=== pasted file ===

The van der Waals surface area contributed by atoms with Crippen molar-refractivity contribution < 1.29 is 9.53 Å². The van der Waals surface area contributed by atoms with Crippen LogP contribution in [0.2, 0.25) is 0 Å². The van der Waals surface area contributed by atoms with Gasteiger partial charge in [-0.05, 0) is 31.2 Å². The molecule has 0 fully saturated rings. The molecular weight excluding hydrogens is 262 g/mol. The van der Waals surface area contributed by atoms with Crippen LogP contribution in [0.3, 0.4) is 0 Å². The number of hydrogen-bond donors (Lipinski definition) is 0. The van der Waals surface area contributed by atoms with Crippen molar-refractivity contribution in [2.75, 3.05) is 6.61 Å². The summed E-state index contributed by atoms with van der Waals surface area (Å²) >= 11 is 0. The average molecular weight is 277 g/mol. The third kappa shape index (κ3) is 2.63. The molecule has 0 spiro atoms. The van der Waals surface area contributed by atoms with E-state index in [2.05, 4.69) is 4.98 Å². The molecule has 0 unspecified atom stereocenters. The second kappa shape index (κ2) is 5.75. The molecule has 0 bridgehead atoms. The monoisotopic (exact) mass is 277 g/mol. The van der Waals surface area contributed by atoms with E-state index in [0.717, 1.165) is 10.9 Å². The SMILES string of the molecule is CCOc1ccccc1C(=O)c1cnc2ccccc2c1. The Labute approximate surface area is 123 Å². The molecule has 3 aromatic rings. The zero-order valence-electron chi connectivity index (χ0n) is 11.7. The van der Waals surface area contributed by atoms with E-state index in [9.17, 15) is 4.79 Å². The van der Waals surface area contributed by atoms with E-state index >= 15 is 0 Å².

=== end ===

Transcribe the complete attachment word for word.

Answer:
The van der Waals surface area contributed by atoms with Crippen molar-refractivity contribution < 1.29 is 9.53 Å². The van der Waals surface area contributed by atoms with Crippen LogP contribution in [0.2, 0.25) is 0 Å². The van der Waals surface area contributed by atoms with Gasteiger partial charge in [-0.05, 0) is 31.2 Å². The molecule has 0 fully saturated rings. The molecular weight excluding hydrogens is 262 g/mol. The van der Waals surface area contributed by atoms with Crippen LogP contribution in [0.3, 0.4) is 0 Å². The number of hydrogen-bond donors (Lipinski definition) is 0. The van der Waals surface area contributed by atoms with Crippen molar-refractivity contribution in [2.75, 3.05) is 6.61 Å². The summed E-state index contributed by atoms with van der Waals surface area (Å²) >= 11 is 0. The average molecular weight is 277 g/mol. The third kappa shape index (κ3) is 2.63. The molecule has 0 spiro atoms. The van der Waals surface area contributed by atoms with E-state index in [2.05, 4.69) is 4.98 Å². The molecule has 0 unspecified atom stereocenters. The second kappa shape index (κ2) is 5.75. The molecule has 0 bridgehead atoms. The monoisotopic (exact) mass is 277 g/mol. The van der Waals surface area contributed by atoms with E-state index in [0.717, 1.165) is 10.9 Å². The SMILES string of the molecule is CCOc1ccccc1C(=O)c1cnc2ccccc2c1. The Labute approximate surface area is 123 Å². The molecule has 3 aromatic rings. The zero-order valence-electron chi connectivity index (χ0n) is 11.7. The van der Waals surface area contributed by atoms with E-state index in [9.17, 15) is 4.79 Å². The van der Waals surface area contributed by atoms with E-state index >= 15 is 0 Å².